Here are the tweaks I have made to my bridge:

  • I made it fast. Not only do Americans like fast food, they also talk fast.

  • I let go of u and me in my colours and programme. Don’t be extra.

  • Pardon becomes sorry. American English is casual.

  • Coriander became cilantro and capsicum became green pepper. As long as it tastes the same, it’s all good.

  • Petrol became gas. As long as I’m going places...and I’m not on a lift because the first floor has suddenly become the ground floor.

  • Football becomes soccer. No logical explanation.

  • Even animals are onto this linguistic shift. Dogs that went bhaoo bhaoo, now bark woof woof.

I also note how the language of politics shifts. Prime Ministers become Presidents. Provinces become states. This much is visible.

But some sounds don’t go through (gh/the French r).

Some shifts I will not make. Paak-iss-(soft)taan becomes Pack-is-tan.

Some things I don’t think I’ll ever learn to do (how does v sound different from w? IDK!!)

But I’ll keep trying.


I have made a lot of tweaks and updates to my linguistic bridge so that I can belong in my new home. America. And yet despite my earnest effort, sometimes, I fail. All. Too. Literally.


To tell you this tale of language lost and language found I will have to take you to the beginning. And if by the end you find that there was controversy in my story, I might just have to correct you.

Na, ah ah. It's called con-TRAW-vessy.

The year was 2020. (You know this ain’t ending well.)

I started my Master’s in Education at an Ivy League University. It. Was. Amazing!

My colleagues said things like, “Let’s go change the world”.

What? No. You must have me confused. I’m just here to teach math. And yet each time they said, “Let’s go!” I too wanted to say, yes, let’s go! The programme stretched me beyond the four walls of my classroom to think about the cultural forces my students come up against.

Get to know your students.


The programme was also incredibly, incredibly tough. Imagine trying to run a long distance race in half the time it takes in some other places. A two year degree compressed into one. Of course, there was this other thing that happened in 2020…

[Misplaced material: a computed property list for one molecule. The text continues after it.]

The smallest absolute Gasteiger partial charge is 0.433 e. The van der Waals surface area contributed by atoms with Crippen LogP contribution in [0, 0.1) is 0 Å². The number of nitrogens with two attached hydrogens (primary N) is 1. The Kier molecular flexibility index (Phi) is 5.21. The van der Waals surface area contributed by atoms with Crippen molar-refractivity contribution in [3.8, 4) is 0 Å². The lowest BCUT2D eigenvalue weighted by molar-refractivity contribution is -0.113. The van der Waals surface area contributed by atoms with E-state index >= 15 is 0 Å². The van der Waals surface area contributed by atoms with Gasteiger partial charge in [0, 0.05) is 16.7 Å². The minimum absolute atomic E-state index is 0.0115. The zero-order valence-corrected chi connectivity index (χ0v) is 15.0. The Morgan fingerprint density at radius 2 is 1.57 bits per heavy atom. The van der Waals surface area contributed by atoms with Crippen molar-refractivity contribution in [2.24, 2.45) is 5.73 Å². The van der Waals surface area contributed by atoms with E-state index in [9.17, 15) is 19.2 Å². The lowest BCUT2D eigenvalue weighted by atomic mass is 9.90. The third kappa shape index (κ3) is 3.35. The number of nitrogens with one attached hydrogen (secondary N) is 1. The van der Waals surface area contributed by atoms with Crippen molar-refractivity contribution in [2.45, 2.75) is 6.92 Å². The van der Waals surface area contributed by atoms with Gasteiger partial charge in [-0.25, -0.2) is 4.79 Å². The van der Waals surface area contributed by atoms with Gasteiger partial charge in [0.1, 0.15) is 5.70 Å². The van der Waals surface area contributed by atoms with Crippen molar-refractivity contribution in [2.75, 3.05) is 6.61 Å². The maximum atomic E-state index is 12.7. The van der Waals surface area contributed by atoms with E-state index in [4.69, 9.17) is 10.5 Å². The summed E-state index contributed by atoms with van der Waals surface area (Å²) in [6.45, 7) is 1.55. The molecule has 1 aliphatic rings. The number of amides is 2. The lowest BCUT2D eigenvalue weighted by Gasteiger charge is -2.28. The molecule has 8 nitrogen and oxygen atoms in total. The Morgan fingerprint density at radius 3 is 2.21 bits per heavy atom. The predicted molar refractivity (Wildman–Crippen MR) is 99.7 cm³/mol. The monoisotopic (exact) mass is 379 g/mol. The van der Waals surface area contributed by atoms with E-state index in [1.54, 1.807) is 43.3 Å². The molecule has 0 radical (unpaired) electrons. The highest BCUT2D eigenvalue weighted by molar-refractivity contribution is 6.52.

Thanks to the pandemic my education got complicated.


To begin with, because of the pandemic, I was going to go to college...at home! Bummer. Not my idea of the full immersive experience I was going for, but oh well. The pandemic is going to end by the end of the summer, I assured myself. One semester online shouldn’t take away from anything…

Would it?

Zoom classes were cute to begin with. Two thumbs up instead of a nod. Clapping with emojis.

I could get used to this. But with one too many “you’re still on mute.” and “can you hear me now?” the novelty soon wore off. My Masters programme turned my distance running metaphor into a distance running...in the dark (?) kinda metaphor.


Here’s how: distance learning can be slow. I missed out on all these seemingly trivial but powerful reinforcing processes: one quick glance over the shoulder of the student with the bad dandruff and I know I’m on the same page-all too literally! I missed out on some important conversations too, the ones that happen before or after class, in the hallways, eavesdropping on the cool kids in the cafeteria - just organically built into the surround system. I’ll be honest, sometimes those are the places where I do my best learning. That’s why I wanted to go to university in the first place, to be surrounded by people - new people - not the same as the ones at home.